When writing historical novels I try to read books or news articles that were actually published at the time - to get a feel for the structure of language; and also the usage of the slang.
But something I found so interesting when creating The Last Days of Leda Grey was a book called Lost Voices of the Edwardians compiled by Max Arthur ~ which is simply made up of reflections from those who had actually lived at the time.
Assembled from public and private archives - from people involved in various trades, from those who resided in country or town, whether children or adults, rich or poor - this is an extraordinary read which brings the era to vivid life.
From the Childhood chapters ...
From school I put in for a thrift form. I was given a corduroy suit and a pair of boots, and I cam home so proud of that suit. But when my father came home in the evening and saw it, he asked 'Where d'you get that from?" 'From school,' I said. "I signed the thrift form.' 'You can take it back.' Charity he wouldn't have. We had literally nothing to eat, but charity he wouldn't have.
From the Work chapters ...
I left school when I turned fourteen. I left at teatime, had a drink of tea with my dad, walked up to Seaham Colliery, signed on and started work the next morning. I was down the pit at ten minutes to five on the day after I finished school.
An unwelcome task the police had in those days was administering the birch to young offenders. My father who was a policeman, used to say how difficult it was to punish a bloke that he'd never seen before.
From Daily Life ...
You could get half a sheep's head in those days. There as a stall in Brick Lane. My mother used to buy them. They used to be very nice cold. Every poor person used to buy them, and tripe and all that kind of thing.
On Sunday you used to get the muffin man round. Muffins and crumpets. He had a huge tray on his head and it was always covered with green baize. He'd ring a bell, about four o'clock in the afternoon. If you wanted crumpets you'd just go out and buy them. And there was a winkle man who used to come round, and a man who came round with fish. He had a barrow with a couple of boxes of fish on it. He put out plaice, perhaps a dozen small dabs, a half dozen small haddocks - threepence the lot!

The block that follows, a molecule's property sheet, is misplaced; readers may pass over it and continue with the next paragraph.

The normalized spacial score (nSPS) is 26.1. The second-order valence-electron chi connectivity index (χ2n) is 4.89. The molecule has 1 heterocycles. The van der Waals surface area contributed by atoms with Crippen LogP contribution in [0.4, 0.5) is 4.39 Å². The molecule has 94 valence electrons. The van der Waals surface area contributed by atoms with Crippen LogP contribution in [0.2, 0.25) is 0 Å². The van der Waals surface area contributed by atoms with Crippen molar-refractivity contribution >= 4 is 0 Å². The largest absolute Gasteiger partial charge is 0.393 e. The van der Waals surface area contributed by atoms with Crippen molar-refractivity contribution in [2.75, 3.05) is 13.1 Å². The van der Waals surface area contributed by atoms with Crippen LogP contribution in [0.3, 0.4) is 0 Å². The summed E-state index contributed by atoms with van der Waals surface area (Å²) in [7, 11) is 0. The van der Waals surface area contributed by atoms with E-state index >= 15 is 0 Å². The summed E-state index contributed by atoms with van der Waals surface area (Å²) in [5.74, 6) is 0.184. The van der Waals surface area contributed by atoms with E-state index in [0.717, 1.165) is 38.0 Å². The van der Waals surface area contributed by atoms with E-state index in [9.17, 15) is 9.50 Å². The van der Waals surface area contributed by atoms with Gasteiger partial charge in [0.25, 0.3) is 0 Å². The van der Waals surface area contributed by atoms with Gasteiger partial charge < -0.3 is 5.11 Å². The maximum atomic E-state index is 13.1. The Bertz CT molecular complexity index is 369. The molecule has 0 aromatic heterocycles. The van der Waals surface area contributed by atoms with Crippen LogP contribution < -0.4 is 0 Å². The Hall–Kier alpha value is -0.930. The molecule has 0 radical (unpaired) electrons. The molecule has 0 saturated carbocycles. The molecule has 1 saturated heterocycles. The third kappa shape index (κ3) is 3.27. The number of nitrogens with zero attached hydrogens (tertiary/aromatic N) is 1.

Long skirts - oh, they were long ... when you went to go over a stile you had to hike them straight up. Once I had a lad and we were coming from Crookhall into Iveston and we had to get over this stile and it was a hobble and he just got a hold of my leg to pull it up. I waited till I got home and when I got to the door, and he was saying goodnight and I just spit in his face and said, 'Don't you come back any more.'
On Saturday afternoons we'd go to the Palace Cinema - a penny to go in and it was all silent movies with someone playing the piano - oh yes, they were good. They'd be playing while us kids were creating hell. Then we'd buy a bag of sweets when we came out.
From Politics and Suffragettes ...
There used to be political meetings in Shoreditch near St John's Road. I went to listen to Horatio Bottomley. He used to give a hundred weight of coal to the poor people of the area. My family got coal from him and they used to vote for him for that reason. I saw him. He was a big fat man, always well dressed. He was a very nice chap.
My first imprisonment was in Preston in 1909. I went on hunger strike but unfortunately, my fine was paid by my mother at the end of the week.
I remember the suffragettes. They used to have open air meetings in the side streets. I went in the evenings to listen. There'd be young girls standing up on a box or a table and they always had an answer to make the men look like fools. One evening, a m an shouted out, 'Don't you wish you were a man?' and the girl shouted back, 'Don't you wish you were?'